When adding a source capture exhaust removal system in the apparatus bay, modern fire stations expect efficient systems that only engage when a wireless system installed on each vehicle is activated. What’s more, the exhaust removal system should include timing devices so that it runs for a minimum amount of time (3-5 minutes) after the engines are turned off to ensure all contaminants are removed from the system. In addition, the system should include manual overrides so that the system can run constantly during apparatus and other gas powered equipment checks.

Plans should call for a vehicle exhaust removal system in which the exhaust fan and all structural components (ductwork, assembly legs) are part of a unified system.

Trend #4: Dedicated Storage Areas for PPE

Today’s fire/EMT stations require dedicated storage space for firefighting, EMS, or other supplies and equipment routinely found in today’s station. It’s now considered a bad practice to make the bay area a storage center for fire and EMS supplies or other equipment. After all, fire and EMS personnel are regularly performing necessary checks, routine maintenance, or preparing to board apparatus for departure to an alarm. Thus, good practice is to limit the exposures to equipment and supplies.

As one architectural firm states: “Dirty PPE and clothing is no longer acceptable in today’s fire service. Fire officials have come to terms and recognized that cleaning PPE, SCBA and equipment after a fire is an important first step in protecting their emergency response personnel from known toxins, carcinogens and cancer.”7

The Health Benefits – and Financial Benefits – of Exhaust Removal Systems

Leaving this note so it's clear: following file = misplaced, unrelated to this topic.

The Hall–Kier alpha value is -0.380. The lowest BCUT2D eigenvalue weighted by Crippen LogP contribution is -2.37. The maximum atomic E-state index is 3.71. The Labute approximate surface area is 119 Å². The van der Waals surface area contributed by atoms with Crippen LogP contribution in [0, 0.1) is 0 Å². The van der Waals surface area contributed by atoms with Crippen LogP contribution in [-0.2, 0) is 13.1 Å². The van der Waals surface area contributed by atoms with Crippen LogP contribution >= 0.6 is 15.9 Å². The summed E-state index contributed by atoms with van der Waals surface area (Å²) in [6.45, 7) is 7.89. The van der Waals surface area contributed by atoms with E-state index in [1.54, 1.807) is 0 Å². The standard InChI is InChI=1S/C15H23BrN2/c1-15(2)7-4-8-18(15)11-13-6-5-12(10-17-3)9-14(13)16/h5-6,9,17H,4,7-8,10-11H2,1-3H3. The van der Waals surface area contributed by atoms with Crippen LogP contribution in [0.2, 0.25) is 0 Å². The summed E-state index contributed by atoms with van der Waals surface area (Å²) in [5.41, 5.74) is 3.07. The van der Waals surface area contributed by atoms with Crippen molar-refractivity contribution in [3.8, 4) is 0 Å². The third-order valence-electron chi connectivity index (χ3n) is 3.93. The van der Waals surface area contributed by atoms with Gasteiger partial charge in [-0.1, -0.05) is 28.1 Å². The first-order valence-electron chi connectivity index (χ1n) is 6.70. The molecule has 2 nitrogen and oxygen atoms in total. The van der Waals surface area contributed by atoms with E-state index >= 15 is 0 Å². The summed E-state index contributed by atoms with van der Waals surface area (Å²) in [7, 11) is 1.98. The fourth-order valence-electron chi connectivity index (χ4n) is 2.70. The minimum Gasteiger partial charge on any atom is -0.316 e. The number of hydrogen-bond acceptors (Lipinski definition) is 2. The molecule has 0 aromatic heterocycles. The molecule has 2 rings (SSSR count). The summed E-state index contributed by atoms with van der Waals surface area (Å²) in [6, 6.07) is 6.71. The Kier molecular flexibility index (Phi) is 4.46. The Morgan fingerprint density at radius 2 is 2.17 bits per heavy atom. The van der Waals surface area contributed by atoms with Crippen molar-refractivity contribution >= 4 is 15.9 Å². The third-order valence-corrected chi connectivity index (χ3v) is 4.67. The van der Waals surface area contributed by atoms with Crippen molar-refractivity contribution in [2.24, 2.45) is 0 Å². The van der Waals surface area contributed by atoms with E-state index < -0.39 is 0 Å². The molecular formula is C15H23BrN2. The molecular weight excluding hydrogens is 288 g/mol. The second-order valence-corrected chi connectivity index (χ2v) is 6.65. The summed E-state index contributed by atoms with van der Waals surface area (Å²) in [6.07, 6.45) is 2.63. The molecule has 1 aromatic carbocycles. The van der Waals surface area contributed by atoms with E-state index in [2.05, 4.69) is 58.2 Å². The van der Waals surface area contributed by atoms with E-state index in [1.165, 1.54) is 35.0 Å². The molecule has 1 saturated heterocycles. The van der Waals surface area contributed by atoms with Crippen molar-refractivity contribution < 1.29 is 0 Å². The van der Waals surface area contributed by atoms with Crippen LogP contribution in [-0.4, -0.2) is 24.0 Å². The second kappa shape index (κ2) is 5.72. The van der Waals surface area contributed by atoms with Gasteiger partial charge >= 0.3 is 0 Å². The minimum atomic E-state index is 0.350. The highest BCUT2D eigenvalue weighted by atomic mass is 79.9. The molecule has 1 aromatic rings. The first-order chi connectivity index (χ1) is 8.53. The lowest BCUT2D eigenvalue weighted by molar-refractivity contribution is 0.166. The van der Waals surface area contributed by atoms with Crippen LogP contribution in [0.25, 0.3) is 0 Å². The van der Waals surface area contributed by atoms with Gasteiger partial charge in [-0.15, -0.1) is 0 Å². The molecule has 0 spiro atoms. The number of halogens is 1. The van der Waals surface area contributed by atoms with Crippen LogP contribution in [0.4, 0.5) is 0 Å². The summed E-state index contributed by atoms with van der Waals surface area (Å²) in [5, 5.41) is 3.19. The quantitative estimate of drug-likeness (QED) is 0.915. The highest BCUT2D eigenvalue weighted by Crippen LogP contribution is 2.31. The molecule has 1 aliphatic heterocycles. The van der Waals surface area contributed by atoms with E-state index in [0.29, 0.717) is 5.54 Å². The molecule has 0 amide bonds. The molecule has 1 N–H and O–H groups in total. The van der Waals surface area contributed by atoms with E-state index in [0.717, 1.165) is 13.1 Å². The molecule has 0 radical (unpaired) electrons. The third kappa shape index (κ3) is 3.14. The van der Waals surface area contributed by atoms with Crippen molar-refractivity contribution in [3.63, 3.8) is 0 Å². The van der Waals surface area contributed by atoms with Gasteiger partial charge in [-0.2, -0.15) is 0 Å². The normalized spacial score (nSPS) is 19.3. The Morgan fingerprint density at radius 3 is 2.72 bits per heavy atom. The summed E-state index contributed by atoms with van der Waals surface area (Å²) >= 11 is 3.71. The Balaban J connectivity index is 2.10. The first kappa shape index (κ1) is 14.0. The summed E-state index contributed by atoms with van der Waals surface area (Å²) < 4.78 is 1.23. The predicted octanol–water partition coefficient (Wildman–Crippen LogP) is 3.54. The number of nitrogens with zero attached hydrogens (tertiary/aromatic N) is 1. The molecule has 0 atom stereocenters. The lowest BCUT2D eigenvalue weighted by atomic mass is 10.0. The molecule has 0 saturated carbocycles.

For more than 40 years, Plymovent has been a global leader in developing systems and expertise to ensure your facility selects the right equipment for source capture ventilation.

Plymovent offers Construction Specifications Institute (CSI) format, Division 23 exhaust system specifications. We support architects and engineers with professional fire station and EMT facility design and installation. Our solutions have also been designed for and installed in public works garages, mass transit servicing areas, vocational schools, truck and heavy equipment repair, military repair, airport servicing areas, and others.

In addition, Plymovent and our authorized distributors have years of expertise to advise you with fire station and EMT facility design and installation. As you work with your architects and engineering teams to design a new facility, our experts will share best practices for capturing and extracting dangerous exhaust, based of thousands of system installations.

For more information on Plymovent, visit


1. Buses retrofitting with diesel particle filters: Real-world fuel economy and roadworthiness test considerations, Journal of Environmental Science, Rafael Fleischman, October 2017



4. Efficacy of a proactive health and safety risk management system in the fire service, Inj Epidemiol, December, 2018

5. Evaluation of a fitness intervention for new firefighters: injury reduction and economic benefits, Injury Prevention, Stephanie C Griffin, et al, April 2015

6. From Red to Green, Matt Bickel, AIA, LEED AP, John McNamara, AIA, LEED AP, Jake Wollensak, AIA, Woldac,


No posts to display